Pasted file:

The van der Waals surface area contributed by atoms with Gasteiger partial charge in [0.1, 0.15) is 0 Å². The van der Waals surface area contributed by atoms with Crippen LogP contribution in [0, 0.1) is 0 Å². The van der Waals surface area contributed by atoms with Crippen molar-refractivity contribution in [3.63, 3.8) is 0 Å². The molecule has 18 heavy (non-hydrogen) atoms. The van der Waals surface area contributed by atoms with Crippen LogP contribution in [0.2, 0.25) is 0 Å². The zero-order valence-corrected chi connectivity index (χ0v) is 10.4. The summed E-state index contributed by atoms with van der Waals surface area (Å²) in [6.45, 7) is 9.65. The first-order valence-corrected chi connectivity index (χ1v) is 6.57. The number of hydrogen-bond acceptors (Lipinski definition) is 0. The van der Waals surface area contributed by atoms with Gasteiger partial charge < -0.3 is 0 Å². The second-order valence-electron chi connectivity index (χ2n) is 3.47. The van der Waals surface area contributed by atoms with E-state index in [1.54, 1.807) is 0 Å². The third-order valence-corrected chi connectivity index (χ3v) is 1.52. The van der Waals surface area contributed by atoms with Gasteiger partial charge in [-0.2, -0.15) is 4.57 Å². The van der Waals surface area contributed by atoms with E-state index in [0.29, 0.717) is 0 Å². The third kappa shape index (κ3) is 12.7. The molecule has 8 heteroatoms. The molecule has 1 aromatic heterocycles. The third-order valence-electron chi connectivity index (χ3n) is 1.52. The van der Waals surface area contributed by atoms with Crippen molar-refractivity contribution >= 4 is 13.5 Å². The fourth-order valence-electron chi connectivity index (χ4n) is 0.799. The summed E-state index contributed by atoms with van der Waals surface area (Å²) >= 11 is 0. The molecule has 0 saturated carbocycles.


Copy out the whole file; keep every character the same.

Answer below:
The van der Waals surface area contributed by atoms with Gasteiger partial charge in [0.1, 0.15) is 0 Å². The van der Waals surface area contributed by atoms with Crippen LogP contribution in [0, 0.1) is 0 Å². The van der Waals surface area contributed by atoms with Crippen molar-refractivity contribution in [3.63, 3.8) is 0 Å². The molecule has 18 heavy (non-hydrogen) atoms. The van der Waals surface area contributed by atoms with Crippen LogP contribution in [0.2, 0.25) is 0 Å². The zero-order valence-corrected chi connectivity index (χ0v) is 10.4. The summed E-state index contributed by atoms with van der Waals surface area (Å²) in [6.45, 7) is 9.65. The first-order valence-corrected chi connectivity index (χ1v) is 6.57. The number of hydrogen-bond acceptors (Lipinski definition) is 0. The van der Waals surface area contributed by atoms with Gasteiger partial charge < -0.3 is 0 Å². The second-order valence-electron chi connectivity index (χ2n) is 3.47. The van der Waals surface area contributed by atoms with E-state index in [1.54, 1.807) is 0 Å². The third-order valence-corrected chi connectivity index (χ3v) is 1.52. The van der Waals surface area contributed by atoms with Gasteiger partial charge in [-0.2, -0.15) is 4.57 Å². The van der Waals surface area contributed by atoms with E-state index in [0.29, 0.717) is 0 Å². The third kappa shape index (κ3) is 12.7. The molecule has 8 heteroatoms. The molecule has 1 aromatic heterocycles. The third-order valence-electron chi connectivity index (χ3n) is 1.52. The van der Waals surface area contributed by atoms with Crippen molar-refractivity contribution >= 4 is 13.5 Å². The fourth-order valence-electron chi connectivity index (χ4n) is 0.799. The summed E-state index contributed by atoms with van der Waals surface area (Å²) >= 11 is 0. The molecule has 0 saturated carbocycles.